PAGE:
I just failed the Chapter 6 test in the Gupta book and am understanding what I missed on most problems but have a question about question 5. I put that this was polymorphic with classes option a, but the actual answer is d none of the above.
The following code is given for the problem:
So if class Person defined a method that was not private and classes Employee and Doctor extended it would this be polymorphism? Or do classes Employee and and Doctor need to override the method defined in the base class Person? Or do classes Doctor and Employee need to simply define the method as defined in class Person without making any changes?
In my understanding that's also not polymorphism. That's just method overriding, but that's a must requirement to be able to have polymorphism. Polymorphism comes into play when you have a reference variable of a superclass and an instance of a subclass and you invoke an overridden method on the reference variable. So extending your example a little further to illustrate:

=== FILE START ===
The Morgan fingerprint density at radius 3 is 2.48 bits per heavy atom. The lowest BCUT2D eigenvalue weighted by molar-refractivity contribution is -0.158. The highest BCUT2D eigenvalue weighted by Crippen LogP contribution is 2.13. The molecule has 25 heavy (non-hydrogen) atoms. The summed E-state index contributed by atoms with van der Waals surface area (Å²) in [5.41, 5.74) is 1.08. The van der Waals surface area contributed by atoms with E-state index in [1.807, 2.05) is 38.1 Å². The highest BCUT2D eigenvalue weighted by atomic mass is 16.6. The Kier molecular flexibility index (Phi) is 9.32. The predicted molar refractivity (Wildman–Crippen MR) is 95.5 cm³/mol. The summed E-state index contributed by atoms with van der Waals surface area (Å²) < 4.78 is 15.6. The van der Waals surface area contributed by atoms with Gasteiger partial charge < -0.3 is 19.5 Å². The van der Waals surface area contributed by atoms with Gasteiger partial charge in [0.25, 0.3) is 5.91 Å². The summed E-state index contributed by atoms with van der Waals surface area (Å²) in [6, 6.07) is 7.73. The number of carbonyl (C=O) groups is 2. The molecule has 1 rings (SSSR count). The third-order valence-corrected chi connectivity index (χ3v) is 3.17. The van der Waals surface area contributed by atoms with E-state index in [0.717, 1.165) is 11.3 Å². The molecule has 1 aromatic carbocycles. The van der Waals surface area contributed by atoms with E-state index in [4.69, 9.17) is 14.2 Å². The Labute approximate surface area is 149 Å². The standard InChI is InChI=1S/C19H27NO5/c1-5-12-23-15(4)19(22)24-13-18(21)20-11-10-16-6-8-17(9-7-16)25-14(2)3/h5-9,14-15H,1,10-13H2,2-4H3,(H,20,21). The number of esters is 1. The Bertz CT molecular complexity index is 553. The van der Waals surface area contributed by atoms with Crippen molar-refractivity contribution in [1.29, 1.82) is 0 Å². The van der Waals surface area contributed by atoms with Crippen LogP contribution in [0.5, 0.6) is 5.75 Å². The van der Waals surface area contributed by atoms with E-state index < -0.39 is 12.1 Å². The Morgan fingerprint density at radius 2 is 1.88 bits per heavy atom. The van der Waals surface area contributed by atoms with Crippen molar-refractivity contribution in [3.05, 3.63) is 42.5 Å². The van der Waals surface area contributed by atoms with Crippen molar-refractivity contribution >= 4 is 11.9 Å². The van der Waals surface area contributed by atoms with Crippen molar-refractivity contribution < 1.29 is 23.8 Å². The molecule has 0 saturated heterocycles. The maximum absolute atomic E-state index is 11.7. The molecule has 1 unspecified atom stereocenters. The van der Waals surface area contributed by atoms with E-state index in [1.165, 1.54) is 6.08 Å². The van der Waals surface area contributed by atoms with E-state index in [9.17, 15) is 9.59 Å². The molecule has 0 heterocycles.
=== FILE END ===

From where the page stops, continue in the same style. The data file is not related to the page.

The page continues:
So in my opinion just a class hierarchy with overridden methods can't be an exhibition of polymorphism. But with such class hierarchy you can create a polymorphistic example. I don't know if this certification exam cares about this slight difference.
Thank-you for the interesting reply. I see what you mean and agree with you. Superclass object-reference variables that point to sub-class objects on the heap are very polymorphic. I wish there was a more logical definition of what polymorphism is though so I could just input it in a simple math expression or run it through a polymorphism scanner or something.
I found this definition in the Gupta book that is helpful in determining what the exam authors may consider as polymorphism:
“When methods with the same method signature are defined in classes that share an inheritance relationship, the methods are considered polymorphic” (Gupta, p. 345).